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Researchers from the University of Tsukuba have uncovered a molecular mechanism that explains how macrophages, a type of immune cell, control the production of heat in brown adipose tissue to help the body maintain its temperature in response to cold environments. The body uses two methods for heat production: shivering-mediated heat production by skeletal muscle and non-shivering thermogenesis by brown adipose tissue. The latter is particularly important for long-term adaptation to cold.

The researchers focused on the role of the transcription factor MAFB in macrophages, which are involved in non-shivering thermogenesis in brown adipose tissue. They bred mice that lacked the MAFB gene and exposed them to cold conditions to study how their body temperature changed. The results showed that the Mafb-deficient mice had reduced heat production in their brown adipose tissue, leading to a decrease in body temperature. Additionally, the density of sympathetic nerve fibers in the brown adipose tissue of these mice was lower compared to wild-type mice. Further analysis revealed that MAFB inhibits the expression of the inflammatory cytokine IL-6, which then reduces the expression of nerve growth factor in brown adipose tissue, ultimately impairing the development of sympathetic nerve fibers.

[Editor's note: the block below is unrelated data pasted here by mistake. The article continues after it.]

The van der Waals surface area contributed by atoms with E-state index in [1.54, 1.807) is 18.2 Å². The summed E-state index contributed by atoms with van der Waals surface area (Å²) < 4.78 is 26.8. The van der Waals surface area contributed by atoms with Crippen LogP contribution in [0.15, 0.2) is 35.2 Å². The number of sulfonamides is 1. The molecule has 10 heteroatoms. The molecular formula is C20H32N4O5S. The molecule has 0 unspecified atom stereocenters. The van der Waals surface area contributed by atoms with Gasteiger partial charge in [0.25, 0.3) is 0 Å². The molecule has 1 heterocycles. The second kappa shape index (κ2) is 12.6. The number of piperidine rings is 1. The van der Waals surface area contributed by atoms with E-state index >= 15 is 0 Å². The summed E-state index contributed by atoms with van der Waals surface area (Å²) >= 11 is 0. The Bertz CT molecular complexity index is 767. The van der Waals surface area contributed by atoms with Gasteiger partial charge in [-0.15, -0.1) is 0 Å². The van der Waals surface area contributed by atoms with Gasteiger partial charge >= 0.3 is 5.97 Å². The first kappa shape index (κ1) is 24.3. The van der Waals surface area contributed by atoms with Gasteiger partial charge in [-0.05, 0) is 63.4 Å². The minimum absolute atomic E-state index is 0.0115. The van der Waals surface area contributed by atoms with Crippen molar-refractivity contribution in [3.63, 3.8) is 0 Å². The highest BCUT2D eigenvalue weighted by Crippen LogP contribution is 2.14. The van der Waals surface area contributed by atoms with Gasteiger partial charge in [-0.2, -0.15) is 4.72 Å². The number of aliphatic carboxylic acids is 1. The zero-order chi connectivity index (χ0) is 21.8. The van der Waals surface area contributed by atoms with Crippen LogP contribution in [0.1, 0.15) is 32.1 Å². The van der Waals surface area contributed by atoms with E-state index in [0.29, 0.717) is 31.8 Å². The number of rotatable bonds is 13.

This study sheds light on the connection between macrophages and body temperature regulation, with potential implications for preserving health in cold climates and treating obesity by increasing energy expenditure. The findings provide a new understanding of how the body maintains its temperature in cold environments and the role of macrophages in this process.

The research was supported by various grants from the Ministry of Education and Sports of Japan, the Uehara Memorial Foundation, the Takeda Science Foundation, the Takamatsunomiya Cancer Foundation, and the World Premier International Research Center Initiative. Overall, this study enhances our knowledge of how the body responds to cold environments and may lead to new strategies for managing body temperature and energy expenditure.

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